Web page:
Bob Mould – Beauty & RUIN (Merge) – The ability to meld melodicism with the fury and abandon of punk rock in a convincing and literate manner is a rare talent that many flail away at but wind up falling considerably short of achieving (much of what’s been labeled emo tends to fall into this category for me). None do it so masterfully as Bob Mould, who has been nailing it flawlessly since back in his days fronting Husker Du. After a stint exploring dance music (and penning professional wrestling scripts), Mould has moved back to his alt-rock roots in the past five years, going so far as to reissue his prior band Sugar’s albums in deluxe format and returning to that sonic aesthetic by way of his 2012 Merge Records debut Beauty & Ruin. As stellar as that outing was, its follow-up is equally as exemplary. Mould released his autobiography, See a Little Light: The Trail of Rage and Melody back in 2011. Between that and the passing of his father, (with whom he had a prickly relationship with) the following year, the native New Yorker wound up with plenty to inspire him throughout the 36 minutes that make up his 11th solo album.
Backed by bassist Jason Narducy (ex-Verbow) and Superchunk drummer Jon Wurster, Mould channels the combination of grief and melancholy of both losing a parent and grappling with being in his early 50’s, into musical manna. Amid a maelstrom of howling harmonies and crashing riffs, couplets like “Pull the poison out, drink the pain away,” in the dirge-like opener “Low Season” immediately make it the soundtrack for the darkness and despair that comes with depression and sadness. From here, there’s a move towards emotional purging whether it’s that of a toxic romance (the quasi cheery and impossibly cheery “I Don’t Know You Anymore”) or accepting aging while railing at the frivolity of youth (an exercise in pop-punky brilliance that is “Hey Mr. Grey.”) Elsewhere on “The War,” Mould sings “The war has worn me down/Broken dreams and a hole in the ground/Don’t give up/And don’t give in,” signaling his accepting the rockiness of the relationship he had with his father as sheets of melodic riffs cascade down and a sense of relieved resignation sets in. While on “Fire in the City,” Mould uses muscular chords to grapple with his mortality while he sings “Burning ground/I see the left I left behind/don’t turn around.” Honesty is at the heart of Beauty & RUIN and while the alt-rock icon has the kind of musical acumen that’s gotten him well-earned respect from his peers, it’s the emotional vulnerability Bob Mould shares with the listener that makes it all such a triumph.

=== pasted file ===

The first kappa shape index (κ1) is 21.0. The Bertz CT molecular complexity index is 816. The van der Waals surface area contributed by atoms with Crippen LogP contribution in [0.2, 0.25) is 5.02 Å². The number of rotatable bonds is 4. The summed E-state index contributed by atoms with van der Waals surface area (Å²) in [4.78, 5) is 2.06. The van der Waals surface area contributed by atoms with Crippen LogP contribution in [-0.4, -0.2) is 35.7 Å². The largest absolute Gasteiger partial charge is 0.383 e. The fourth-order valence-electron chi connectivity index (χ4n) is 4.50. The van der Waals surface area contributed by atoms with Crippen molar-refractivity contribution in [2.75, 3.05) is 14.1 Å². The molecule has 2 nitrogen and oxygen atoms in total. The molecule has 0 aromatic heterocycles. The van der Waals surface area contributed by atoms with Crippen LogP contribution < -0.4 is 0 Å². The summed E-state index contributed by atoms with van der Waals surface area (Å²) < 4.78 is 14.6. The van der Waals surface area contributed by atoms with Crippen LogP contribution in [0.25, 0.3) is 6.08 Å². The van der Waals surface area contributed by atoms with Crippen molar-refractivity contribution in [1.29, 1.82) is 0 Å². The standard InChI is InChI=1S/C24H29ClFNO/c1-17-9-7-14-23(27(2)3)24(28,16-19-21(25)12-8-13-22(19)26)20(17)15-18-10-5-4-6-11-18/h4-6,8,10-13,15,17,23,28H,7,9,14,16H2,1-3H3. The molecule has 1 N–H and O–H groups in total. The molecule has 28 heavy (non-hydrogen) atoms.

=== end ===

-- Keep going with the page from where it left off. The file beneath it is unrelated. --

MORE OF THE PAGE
Bob Mould will be appearing on Sept. 11 at Bowery Ballroom, 6 Delancey St., NYC, 866-858-0008 www.boweryballroom.com and on Sept. 13 at the Music Hall of Williamsburg, 66 N. Sixth St., Williamsburg, 212-486-5400 www.musichallofwilliamsburg.com